Getting Started If You Aren’t Using Your Current Home As An Investment

If you are a seasoned real estate investor, you may want to move on because, although there may be some “investment nuggets of knowledge” for you here, you’ve already read the information before somewhere else; and either you have put the information into play or you never will do so.

Folks, just don’t read a book on real estate investing, or view a clip on it, or attend a seminar. Get out and talk to real estate investors in the area where you are considering making your investment. The best sources of information, of course, are the local REALTORS® who also manage rentals similar to the ones you are contemplating buying or already own. Preferably, this person is also a “professional property manager.” So let me state here, “You have found me!”

By professional, I mean someone who devotes the majority of their business life to the Austin property management profession. This person should be a member of several professional organizations so he or she can stay abreast of ever changing laws and who can take advantage of professional business practices that affect the property management industry. A credentialed property manager from the National Association of Property Managers, NARPM®, or from the Institute of Property Management, IREM®, would be a person with the needed skills and knowledge to effectively manage your real estate investment.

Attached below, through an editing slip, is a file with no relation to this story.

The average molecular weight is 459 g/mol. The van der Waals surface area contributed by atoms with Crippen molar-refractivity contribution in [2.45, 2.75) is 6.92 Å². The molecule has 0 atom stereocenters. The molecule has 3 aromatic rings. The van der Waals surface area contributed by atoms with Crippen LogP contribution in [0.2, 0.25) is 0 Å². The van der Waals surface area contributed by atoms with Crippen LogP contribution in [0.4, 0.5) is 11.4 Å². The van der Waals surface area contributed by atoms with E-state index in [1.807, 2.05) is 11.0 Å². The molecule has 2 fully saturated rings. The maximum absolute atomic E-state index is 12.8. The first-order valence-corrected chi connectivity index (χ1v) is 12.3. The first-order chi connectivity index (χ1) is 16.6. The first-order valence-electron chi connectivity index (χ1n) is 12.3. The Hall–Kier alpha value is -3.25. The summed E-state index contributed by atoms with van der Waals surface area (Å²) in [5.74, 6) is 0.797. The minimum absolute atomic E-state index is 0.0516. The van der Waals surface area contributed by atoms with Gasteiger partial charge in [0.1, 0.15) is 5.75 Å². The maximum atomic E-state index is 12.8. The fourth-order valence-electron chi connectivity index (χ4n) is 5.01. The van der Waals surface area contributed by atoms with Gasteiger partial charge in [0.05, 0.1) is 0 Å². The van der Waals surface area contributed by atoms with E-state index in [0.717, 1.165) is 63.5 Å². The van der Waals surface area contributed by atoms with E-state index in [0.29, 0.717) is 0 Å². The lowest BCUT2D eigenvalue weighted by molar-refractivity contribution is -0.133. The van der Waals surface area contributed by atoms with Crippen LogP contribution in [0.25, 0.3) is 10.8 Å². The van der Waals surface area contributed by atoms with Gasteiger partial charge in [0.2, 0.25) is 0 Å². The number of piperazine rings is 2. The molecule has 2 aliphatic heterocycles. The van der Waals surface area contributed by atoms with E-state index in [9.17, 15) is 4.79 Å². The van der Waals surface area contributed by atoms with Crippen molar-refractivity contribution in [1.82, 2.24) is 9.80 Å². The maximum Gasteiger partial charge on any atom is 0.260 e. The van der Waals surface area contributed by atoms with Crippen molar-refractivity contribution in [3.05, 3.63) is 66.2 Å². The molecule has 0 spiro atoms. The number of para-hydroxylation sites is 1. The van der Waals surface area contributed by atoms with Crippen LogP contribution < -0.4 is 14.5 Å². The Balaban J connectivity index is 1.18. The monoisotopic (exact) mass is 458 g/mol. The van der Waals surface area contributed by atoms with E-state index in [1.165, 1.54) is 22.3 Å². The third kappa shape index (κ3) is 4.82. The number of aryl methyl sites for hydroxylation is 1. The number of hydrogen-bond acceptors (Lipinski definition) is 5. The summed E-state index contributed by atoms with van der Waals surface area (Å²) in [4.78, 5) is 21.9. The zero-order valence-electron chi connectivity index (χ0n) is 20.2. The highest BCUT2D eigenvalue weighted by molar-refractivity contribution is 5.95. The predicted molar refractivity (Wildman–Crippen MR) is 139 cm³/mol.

Average Austin, Texas Example

This typical Austin rental comes from information and statistics obtained from the Austin Board of REALTORS® in a typical subdivision with typical rentals, which reflect how an average single family rental will perform. In some cases, the figures have been rounded up or down to make the example easier to follow. However, as you will soon see, this rounding doesn’t significantly impact the overall investment performance.

This example uses a single family dwelling of 1,683 square feet (ideal) purchased in 2000 for the average sales price of that subdivision of $132,000. Assuming the down payment was 20%, $26,000, the amount financed would be $106,000. In 2000, a typical interest rate for the year was 7.5%. The monthly principal and interest (P&I) of a 30 year fixed loan is $741.00. The average property taxes on this typical average rental are $181 a month, and let’s assume that the insurance is $70 a month: that totals $992 a month. The average rent in 2000 for this typical average rental was $1,157 a month, and that equates to a gross positive cash flow of $165 a month. For the record, the average rents in the 10 year period had an average yearly low of $1,065 in 2005 and an average yearly high of $1,233 in 2008. In 2009, the last year studied, the average rent was$1,203 a month.

As with any physical asset, there is physical deterioration and maintenance, and because space is limited, a discussion of maintenance expenses cannot be given here. Depending on the condition of the property, one should expect to set aside between 5% to 10% of the gross rent for repairs and maintenance. Professional property management in Austin can have expenses in the range of 10% of the income. Remember Uncle Sam? Since your rental is a “business,” most of your expenses, if not all of them, will be used to off set the income as deductions. This means that the management fee that you are paying is not your “net management fee” after all (very neat!).